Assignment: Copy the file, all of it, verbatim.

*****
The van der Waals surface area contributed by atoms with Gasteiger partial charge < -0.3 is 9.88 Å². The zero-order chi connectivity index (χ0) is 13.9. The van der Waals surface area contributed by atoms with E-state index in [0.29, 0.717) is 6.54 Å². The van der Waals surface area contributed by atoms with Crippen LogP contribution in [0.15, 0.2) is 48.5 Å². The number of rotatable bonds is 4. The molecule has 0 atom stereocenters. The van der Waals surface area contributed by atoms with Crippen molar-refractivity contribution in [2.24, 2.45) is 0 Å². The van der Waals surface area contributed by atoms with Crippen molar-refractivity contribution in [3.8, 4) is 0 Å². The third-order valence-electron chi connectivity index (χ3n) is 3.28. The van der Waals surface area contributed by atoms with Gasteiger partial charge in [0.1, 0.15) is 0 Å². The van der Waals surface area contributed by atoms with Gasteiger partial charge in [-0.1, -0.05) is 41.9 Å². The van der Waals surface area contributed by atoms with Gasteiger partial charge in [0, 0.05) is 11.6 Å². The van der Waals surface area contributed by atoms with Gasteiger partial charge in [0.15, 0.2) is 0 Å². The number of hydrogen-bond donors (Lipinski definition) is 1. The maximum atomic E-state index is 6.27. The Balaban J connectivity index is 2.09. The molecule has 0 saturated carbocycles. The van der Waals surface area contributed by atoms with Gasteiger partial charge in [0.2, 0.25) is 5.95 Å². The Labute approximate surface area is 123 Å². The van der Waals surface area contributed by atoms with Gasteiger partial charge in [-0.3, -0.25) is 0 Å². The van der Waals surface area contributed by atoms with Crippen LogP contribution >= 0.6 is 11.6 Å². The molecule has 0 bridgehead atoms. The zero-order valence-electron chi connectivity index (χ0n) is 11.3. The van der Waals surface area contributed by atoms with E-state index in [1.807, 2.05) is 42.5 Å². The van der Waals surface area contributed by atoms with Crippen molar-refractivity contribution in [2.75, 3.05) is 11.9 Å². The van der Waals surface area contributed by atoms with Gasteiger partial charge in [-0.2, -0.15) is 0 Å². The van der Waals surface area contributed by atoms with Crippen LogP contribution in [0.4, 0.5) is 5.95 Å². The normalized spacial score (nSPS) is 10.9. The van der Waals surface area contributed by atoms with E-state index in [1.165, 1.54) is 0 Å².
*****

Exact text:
The van der Waals surface area contributed by atoms with Gasteiger partial charge < -0.3 is 9.88 Å². The zero-order chi connectivity index (χ0) is 13.9. The van der Waals surface area contributed by atoms with E-state index in [0.29, 0.717) is 6.54 Å². The van der Waals surface area contributed by atoms with Crippen LogP contribution in [0.15, 0.2) is 48.5 Å². The number of rotatable bonds is 4. The molecule has 0 atom stereocenters. The van der Waals surface area contributed by atoms with Crippen molar-refractivity contribution in [2.24, 2.45) is 0 Å². The van der Waals surface area contributed by atoms with Crippen molar-refractivity contribution in [3.8, 4) is 0 Å². The third-order valence-electron chi connectivity index (χ3n) is 3.28. The van der Waals surface area contributed by atoms with Gasteiger partial charge in [0.1, 0.15) is 0 Å². The van der Waals surface area contributed by atoms with Gasteiger partial charge in [-0.1, -0.05) is 41.9 Å². The van der Waals surface area contributed by atoms with Gasteiger partial charge in [0, 0.05) is 11.6 Å². The van der Waals surface area contributed by atoms with Gasteiger partial charge in [0.15, 0.2) is 0 Å². The number of hydrogen-bond donors (Lipinski definition) is 1. The maximum atomic E-state index is 6.27. The Balaban J connectivity index is 2.09. The molecule has 0 saturated carbocycles. The van der Waals surface area contributed by atoms with Gasteiger partial charge in [0.2, 0.25) is 5.95 Å². The Labute approximate surface area is 123 Å². The van der Waals surface area contributed by atoms with Gasteiger partial charge in [-0.3, -0.25) is 0 Å². The van der Waals surface area contributed by atoms with Crippen LogP contribution >= 0.6 is 11.6 Å². The molecule has 0 bridgehead atoms. The zero-order valence-electron chi connectivity index (χ0n) is 11.3. The van der Waals surface area contributed by atoms with E-state index in [1.807, 2.05) is 42.5 Å². The van der Waals surface area contributed by atoms with Crippen molar-refractivity contribution in [2.75, 3.05) is 11.9 Å². The van der Waals surface area contributed by atoms with Gasteiger partial charge in [-0.2, -0.15) is 0 Å². The van der Waals surface area contributed by atoms with Crippen LogP contribution in [0.4, 0.5) is 5.95 Å². The normalized spacial score (nSPS) is 10.9. The van der Waals surface area contributed by atoms with E-state index in [1.165, 1.54) is 0 Å².